Valve held a presentation for its upcoming DOTA 2 card game spin-off Artifact yesterday, but the biggest news to come out of the conference was that Valve is getting back into the business of shipping games. During a bit about how Valve focused on developing Steam and creating new hardware, co-founder Gabe Newell stated, “Artifact is the first of several games that are going to be coming from us. So that’s sort of good news. Hooray! Valve’s going to start shipping games again.”
The main reason for the company’s decision to focus on expanding Steam above creating new content was that they were worried the PC market was heading into a closed Eco-system similar to the Apple App Store. “That really started to worry us,” Newell stressed, “because we thought that the strength of the PC is about its openness…So we started to make some investments to offset that.” That is an understandable assumption, especially seeing as how Microsoft has been chasing Apple’s business plan with Windows 10.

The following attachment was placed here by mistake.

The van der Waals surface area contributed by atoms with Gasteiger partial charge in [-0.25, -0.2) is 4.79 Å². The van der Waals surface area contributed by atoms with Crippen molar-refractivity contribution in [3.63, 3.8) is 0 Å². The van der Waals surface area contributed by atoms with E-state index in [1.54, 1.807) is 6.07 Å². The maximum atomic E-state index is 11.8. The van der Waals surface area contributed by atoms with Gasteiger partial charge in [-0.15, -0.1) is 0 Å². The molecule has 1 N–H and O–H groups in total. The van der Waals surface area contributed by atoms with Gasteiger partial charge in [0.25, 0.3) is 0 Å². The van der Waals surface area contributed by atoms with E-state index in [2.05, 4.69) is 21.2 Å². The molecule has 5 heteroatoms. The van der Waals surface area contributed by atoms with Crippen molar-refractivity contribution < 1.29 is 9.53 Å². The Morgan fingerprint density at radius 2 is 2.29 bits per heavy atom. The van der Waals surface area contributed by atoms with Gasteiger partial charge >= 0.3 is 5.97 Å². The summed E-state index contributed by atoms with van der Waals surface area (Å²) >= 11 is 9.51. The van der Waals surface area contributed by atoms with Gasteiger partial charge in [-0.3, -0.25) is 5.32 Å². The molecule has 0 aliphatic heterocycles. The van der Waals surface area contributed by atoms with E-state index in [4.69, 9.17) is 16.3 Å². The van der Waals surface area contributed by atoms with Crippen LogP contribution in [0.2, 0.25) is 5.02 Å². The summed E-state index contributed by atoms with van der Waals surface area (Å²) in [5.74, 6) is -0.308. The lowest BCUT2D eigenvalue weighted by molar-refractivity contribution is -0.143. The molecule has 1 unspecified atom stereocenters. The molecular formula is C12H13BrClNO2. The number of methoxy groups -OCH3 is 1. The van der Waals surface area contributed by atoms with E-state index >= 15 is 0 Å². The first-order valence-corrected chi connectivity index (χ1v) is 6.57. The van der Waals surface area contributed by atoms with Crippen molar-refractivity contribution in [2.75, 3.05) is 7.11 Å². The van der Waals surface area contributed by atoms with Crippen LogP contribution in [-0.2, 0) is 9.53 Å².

This focus on expanding beyond just software then gave way to Valve co-developing the HTC Vive. This was spurred because, “We’ve always been a little bit jealous of companies like Nintendo,” as Newell puts it. “When Miyamoto is sitting down and thinking about the next version of Zelda or Mario, he’s thinking what is the controller going to look like, what sort of graphics and other capabilities. He can introduce new capabilities like motion input because he controls both of those things.” Newell says we can expect the company to start creating experiences tailored to new hardware based on the knowledge they’ve earned creating new inputs (like the Steam controller).
While I doubt this means we’re any closer to Half-Life 3 coming out, Newell’s words do give us some evidence that Freeman’s return might be more based on a new hardware gimmick instead of just a regurgitation of past formulas. Whatever the case, Valve looks to have a busy future with Artifact and its VR games being worked on.